Google Cardboard is being made open source

Joanna Estrada
November 9, 2019

The idea was to pair the economical headsets with high-end phones like Google's Pixel line. Cheap viewers flooded the market and the initial reaction was positive - Google moved more than 15 million units worldwide - but once the novelty of it wore off, interest waned and manufacturers have reacted accordingly. The web giant is discharging a Cardboard open-source venture that will give engineers a chance to make VR experiences and add Cardboard help to their applications.

Four years ago, I had plenty of Cardboard-like headsets lying around in my house. Google is now open-sourcing Cardboard. Now they are taking the same approach on the software side of things.

If you're interested in dabbling with the Cardboard VR project, Google has released developer documentation and uploaded the Cardboard SDK to a GitHub repo.

"Contributions from us" can mean anything from "free Pixels for all developers" to 'kind words and encouragement.' Here, it seems to be somewhere in between, with Google's first pledge being an SDK package for Unity.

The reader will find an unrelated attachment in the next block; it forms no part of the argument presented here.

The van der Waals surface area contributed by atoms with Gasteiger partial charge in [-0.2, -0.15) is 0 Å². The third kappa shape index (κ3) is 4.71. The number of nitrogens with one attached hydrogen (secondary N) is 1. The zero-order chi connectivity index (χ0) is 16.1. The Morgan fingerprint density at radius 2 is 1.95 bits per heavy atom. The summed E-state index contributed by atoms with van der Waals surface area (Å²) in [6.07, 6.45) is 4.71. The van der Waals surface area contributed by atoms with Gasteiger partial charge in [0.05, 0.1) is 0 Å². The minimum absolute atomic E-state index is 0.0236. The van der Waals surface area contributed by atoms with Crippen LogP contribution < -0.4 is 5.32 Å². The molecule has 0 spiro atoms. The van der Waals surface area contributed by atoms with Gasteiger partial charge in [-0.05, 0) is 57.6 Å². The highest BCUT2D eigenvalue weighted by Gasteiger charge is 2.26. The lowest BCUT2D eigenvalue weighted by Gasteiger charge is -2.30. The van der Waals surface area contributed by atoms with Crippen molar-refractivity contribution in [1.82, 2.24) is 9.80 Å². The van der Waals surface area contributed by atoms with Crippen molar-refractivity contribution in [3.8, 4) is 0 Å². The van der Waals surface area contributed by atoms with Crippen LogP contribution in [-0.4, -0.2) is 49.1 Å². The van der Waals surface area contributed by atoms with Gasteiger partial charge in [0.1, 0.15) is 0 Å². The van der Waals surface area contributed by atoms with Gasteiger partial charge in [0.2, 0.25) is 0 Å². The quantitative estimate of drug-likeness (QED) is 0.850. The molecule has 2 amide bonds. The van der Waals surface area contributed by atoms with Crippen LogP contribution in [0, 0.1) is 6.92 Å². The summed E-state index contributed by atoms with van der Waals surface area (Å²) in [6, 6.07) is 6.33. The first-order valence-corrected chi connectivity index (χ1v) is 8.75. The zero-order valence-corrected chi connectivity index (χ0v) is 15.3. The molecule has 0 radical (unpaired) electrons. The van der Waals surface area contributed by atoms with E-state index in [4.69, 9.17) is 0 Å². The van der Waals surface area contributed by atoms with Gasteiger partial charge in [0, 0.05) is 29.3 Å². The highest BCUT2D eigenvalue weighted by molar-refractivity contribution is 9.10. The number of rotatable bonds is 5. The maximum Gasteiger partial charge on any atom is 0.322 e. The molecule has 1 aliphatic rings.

Google will make libraries available for developers so they can build apps for the viewer for iOS and Android devices.

Google has stopped developing the Google VR SDK but it's not the end for the program yet. The libraries support virtual reality (VR) features such as motion tracking, lens distortion rendering, and user interaction via the viewer button.

This neglect is acknowledged by Chan in the blog post, but the company wants to keep it alive as a low-priced VR solution for those who can't go dropping £400 on an Oculus Quest at the drop of a hat.

Google has released an open source project for its Google Cardboard to allow developers to build additional experiences and add support to their apps for various smartphone screen solutions and configurations. Enter your email to be subscribed to our newsletter.

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